Category Archives: Community Development

Attawapiskat, Revisited: While Many Indigenous Communities are Economically Impoverished, They Are Far From Poor

By Leanne Simpson. Leanne is of Mississauga Nishnaabeg ancestry and is the author of Dancing on Our Turtle’s Back: Stories of Nishnaabeg Re-Creation, Resurgence and a New Emergence. She is the editor of Lightening the Eighth Fire: The Liberation, Resurgence and Protection of Indigenous Nations and This is an Honour Song: Twenty Years Since the Blockades, all published by Arbeiter Ring Publishing in Winnipeg.

As usual posting this should not be taken as an endorsement of the line of Leanne Simpson.

At the time of writing this, three months have passed since Attawapiskat became a household name in Canada. Three months, and the band-aid solution of 22 homes has not been delivered and the community remains virtually unchanged. Three months, and the issues this community brought to the consciousness of Canadians have been all but forgotten.

We all like to believe that things are shifting in Indigenous-state relationships. We like to believe that things are getting better, that we’ve moved on from the circumstances that created flashpoint events like the Oka Crisis, Ipperwash, and Caledonia. Read the rest of this entry

Mohawk Nation News: Something for Nothing

Is Kahnawake Mohawk Community being Las Vegas’ized? Who’s trying to eat our brains, to get us to produce a get-something-for-nothing society?

A casino will affect almost every aspect of our lives. Jealousy, competition and gluttony should not rule our culture or economy. Why live unnaturally and unequally, beyond our means?

We should be strengthening our family and community ties, producing our own energy and food and keeping the soon-to-be desperate foreign interests out. Coming is hunger instead of plenty, cold instead of warmth, violence instead of peace. To survive we have to take care of each other.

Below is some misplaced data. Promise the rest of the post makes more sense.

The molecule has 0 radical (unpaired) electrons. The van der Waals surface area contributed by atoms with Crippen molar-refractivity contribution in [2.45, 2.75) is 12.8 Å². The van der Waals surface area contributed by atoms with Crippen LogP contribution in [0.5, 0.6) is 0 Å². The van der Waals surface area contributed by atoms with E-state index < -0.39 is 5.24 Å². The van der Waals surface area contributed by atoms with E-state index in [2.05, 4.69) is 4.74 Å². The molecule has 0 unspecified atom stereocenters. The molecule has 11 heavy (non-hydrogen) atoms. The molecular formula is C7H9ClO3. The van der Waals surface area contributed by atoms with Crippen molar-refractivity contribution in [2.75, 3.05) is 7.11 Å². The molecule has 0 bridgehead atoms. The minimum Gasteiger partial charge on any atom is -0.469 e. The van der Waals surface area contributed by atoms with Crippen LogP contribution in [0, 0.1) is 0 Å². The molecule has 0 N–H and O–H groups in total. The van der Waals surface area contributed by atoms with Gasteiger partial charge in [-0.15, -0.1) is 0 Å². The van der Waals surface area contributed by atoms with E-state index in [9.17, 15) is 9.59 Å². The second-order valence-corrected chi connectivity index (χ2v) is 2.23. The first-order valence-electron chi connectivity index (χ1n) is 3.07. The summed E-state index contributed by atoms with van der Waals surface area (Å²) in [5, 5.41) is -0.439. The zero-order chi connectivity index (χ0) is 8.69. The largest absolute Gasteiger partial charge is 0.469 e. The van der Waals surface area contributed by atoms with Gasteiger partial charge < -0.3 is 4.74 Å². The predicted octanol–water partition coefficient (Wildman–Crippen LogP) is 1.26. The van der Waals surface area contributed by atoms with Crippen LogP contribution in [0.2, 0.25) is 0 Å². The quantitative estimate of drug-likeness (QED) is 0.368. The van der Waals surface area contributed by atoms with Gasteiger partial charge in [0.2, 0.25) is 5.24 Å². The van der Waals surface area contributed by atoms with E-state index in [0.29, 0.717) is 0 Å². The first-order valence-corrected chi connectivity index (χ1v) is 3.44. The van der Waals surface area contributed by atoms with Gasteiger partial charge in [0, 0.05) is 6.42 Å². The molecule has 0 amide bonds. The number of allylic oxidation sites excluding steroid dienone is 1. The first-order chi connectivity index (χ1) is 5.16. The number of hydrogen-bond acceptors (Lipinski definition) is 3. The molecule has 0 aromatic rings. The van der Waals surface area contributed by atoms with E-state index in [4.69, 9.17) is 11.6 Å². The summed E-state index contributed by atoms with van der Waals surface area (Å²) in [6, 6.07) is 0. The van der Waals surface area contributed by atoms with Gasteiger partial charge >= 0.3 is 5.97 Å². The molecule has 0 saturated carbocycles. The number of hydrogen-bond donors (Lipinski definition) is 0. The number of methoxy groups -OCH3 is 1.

Many of us elders remember the modest and meaningful life we once had. The men went away to do ironwork and the women and children stayed home and took care of our community.

Having worked in an Indian casino, the harm is easy to see. The house always wins. The work force will be mostly non-natives. Many of us don’t qualify for jobs due to our backgrounds, non-criminal records and not speaking French. Read the rest of this entry

The Power Of Community: How Cuba Survived Peak Oil


When the Soviet Union collapsed in 1990, Cuba’s economy went into a tailspin. With imports of oil cut by more than half – and food by 80 percent – people were desperate. This film tells of the hardships and struggles as well as the community and creativity of the Cuban people during this difficult time. Cubans share how they transitioned from a highly mechanized, industrial agricultural system to one using organic methods of farming and local, urban gardens.

It is an unusual look into the Cuban culture during this economic crisis, which they call “The Special Period.” The film opens with a short history of Peak Oil, a term for the time in our history when world oil production will reach its all-time peak and begin to decline forever. Cuba, the only country that has faced such a crisis – the massive reduction of fossil fuels – is an example of options and hope.